In addition, your grandparents will be able to provide you with copies of important family documents such as marriage licenses and birth certificates.
Using these documents, you should be able to locate your third cousins more easily. Finally, your grandparents may be able to put you in touch with other members of your family who will be able to help you in your search.
3: Use an online genealogy tool like Ancestry.com
Although many people are content with their knowledge of only their immediate family, others are interested in learning more about their extended family.
Finding out information about your family’s past is currently more convenient than ever, thanks to the proliferation of the internet.
Utilizing an online genealogy tool such as Ancestry.com is one method you can use to locate your third cousins. You can gain access to a database that contains billions of records simply by entering your name and any other pertinent information.
This may include certificates of birth and death, licenses to marry, and immigration documents.
These records can provide you with the fundamental details about your ancestors, but they can also shed light on where they originated from and what their lives were like at the time.
4: Use a family tree software program like Family Tree Maker
Utilizing a family tree software program such as Family Tree Maker is among the most effective ways to locate distant relatives such as third cousins.
You can search their database for matches after entering information about your ancestors into a program of this type, which gives you the ability to do so.
You may not only be able to find your third cousins, but you may also be able to find other distant relatives who can assist you in completing your family tree by filling in the missing information.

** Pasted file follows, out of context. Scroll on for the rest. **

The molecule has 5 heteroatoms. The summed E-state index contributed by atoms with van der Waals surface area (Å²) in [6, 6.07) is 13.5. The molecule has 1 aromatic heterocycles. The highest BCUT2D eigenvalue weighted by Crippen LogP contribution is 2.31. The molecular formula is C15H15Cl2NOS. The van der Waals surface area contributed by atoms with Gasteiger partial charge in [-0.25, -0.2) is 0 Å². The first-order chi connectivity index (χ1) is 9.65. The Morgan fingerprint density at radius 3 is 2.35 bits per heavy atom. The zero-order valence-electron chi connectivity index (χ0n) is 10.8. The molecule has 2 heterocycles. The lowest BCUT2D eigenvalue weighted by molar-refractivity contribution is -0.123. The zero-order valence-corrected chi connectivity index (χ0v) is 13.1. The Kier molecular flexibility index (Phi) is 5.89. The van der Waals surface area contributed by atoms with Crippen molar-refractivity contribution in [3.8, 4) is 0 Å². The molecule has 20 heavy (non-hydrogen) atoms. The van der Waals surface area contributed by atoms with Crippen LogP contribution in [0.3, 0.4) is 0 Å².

You can easily broaden your understanding of your family’s history and connect with relatives you were unaware existed with just a little bit of effort.
A family tree software program is an invaluable resource if you are serious about tracing your ancestry and finding your third cousins.
5: Contact a professional genealogist
One of the options available to you when searching for your third cousin is to get in touch with an experienced genealogist.
Genealogists are experts in researching family histories, and as such, they can frequently assist individuals in locating long-lost relatives they were previously unaware even existed.
They may also be able to look through private documents, conduct interviews with family members, and search through public records.
Although paying for the services of a genealogist may be pricey, doing so may prove to be an extremely efficient way to track down long-lost relatives.
If you are serious about tracking down your third cousins, talking to a genealogist who works professionally may be the best course of action for you to take.
Why is it important to find your third cousins?